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“Monsters University” is cheerful summer fun
The reputation for high quality that Pixar have movies is well deserved. Even after Pixar merged with Disney, its films have managed to maintain a robust balance of emotion and humor and a strong combination of style and substance. The company just makes good films. Pixar films exemplify the notion of collaborative effort. There is no standout person within the company—it is interested in promoting the films, not company personalities. More often than not, the famous actors who voice the iconic characters disappear in the roles so completely you might forget you’re listening to Tom Hanks or Billy Crystal. Even Pixar sequels, which in the case of most franchises tend to suffer in quality, at times exceed the original film. “Toy Story 3” was one of the most heartwarming films to come out of Hollywood in recent years. And so, this summer, Pixar has released “Monsters University,” a prequel to “Monsters, Inc.” And it’s good, because of course it is, it’s Pixar. The film is visually stunning, surprisingly deep, and sure to please fans of the series. While “Monsters University” may not have the same emotional resonance of some of the previous Pixar films, it’s still far better than anything else playing at most local theaters right now.
“Monsters University” takes place before the first film, giving the audience more insight in the world of monsters that exists just on the other side of our closet door. This film focuses more on Mike Wazowski, the short, green eyeball with feet voiced by Billy Crystal, showing us the beginnings of his childhood dream to be a “scarer.” Screams are what power this parallel universe, and monsters harvest them from the bedrooms of children across the world. Of course, monsters believe that children are toxic, so they are as just as scared of the kids as the kids are of them. Monsters have to learn how to properly scare children, however, in order to harvest the most power from each session. The best school to learn how to scare is Monsters University. Most of the film is a send-up of the typical tropes of the college/teenage coming of age film. It’s part “Animal House,” part “Revenge of the Nerds,” with a dash of “Carrie” thrown in somewhere in the middle. The monster world mirrors the human world, just slightly more absurd. Overall, the film is fun and light, much like the first one.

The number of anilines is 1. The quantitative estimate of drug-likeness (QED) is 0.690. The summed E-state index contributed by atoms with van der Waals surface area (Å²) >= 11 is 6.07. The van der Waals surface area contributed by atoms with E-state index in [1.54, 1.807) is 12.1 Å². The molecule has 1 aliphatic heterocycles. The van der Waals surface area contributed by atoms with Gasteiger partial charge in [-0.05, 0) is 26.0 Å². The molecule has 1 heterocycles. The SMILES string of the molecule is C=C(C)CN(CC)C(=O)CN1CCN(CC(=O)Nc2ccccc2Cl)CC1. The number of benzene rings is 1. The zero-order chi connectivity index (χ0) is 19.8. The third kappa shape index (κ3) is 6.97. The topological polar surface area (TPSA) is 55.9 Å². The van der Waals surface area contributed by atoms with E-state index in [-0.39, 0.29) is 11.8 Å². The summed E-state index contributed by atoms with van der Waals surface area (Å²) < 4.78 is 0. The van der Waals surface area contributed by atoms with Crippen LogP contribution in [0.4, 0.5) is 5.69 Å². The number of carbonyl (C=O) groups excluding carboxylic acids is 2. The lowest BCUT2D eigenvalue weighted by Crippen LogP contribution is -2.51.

As for the depth, there is a certain twist towards the end of the film that isn’t exactly unpredictable—unless you think about the target audience. My four-year-old son was sitting next to me in the theater, cheering along at the appropriate times, emotionally involved and enjoying the experience as a child might. He’s seen enough movies at this point to know how things go, and expects them to go a certain way. “Monsters University” turned his expectations slightly on its ear. Again, for most movie-goers, nothing that happens in the film is unexpected. But for a child, the twist might be somewhat shocking. These moments are where Pixar shines—the films are not afraid to challenge even the youngest members of their audience. Actions have consequences and characters are expected to live with them. It’s a good lesson for kids and sets up a sort of evolutionary process that will eventually lead to better experiences with higher-level movies. Growing up with Pixar can only be a good thing for future film enthusiasts.
“Monsters University” doesn’t reach the level of films like “Up” or “Toy Story 3.” Part of this is because the universe these characters occupy is too otherworldly. Remember, these are monsters that get their power from terrorizing children. But as an expansion on the original film, it is effective and entertaining. There is a lot to see in the film, enough emotion to make it seem special, and it’s clever enough to keep most audiences from being bored. A lot of action-movie blockbusters out right now can’t even manage half of that. “Monsters University” may the best this summer has to offer.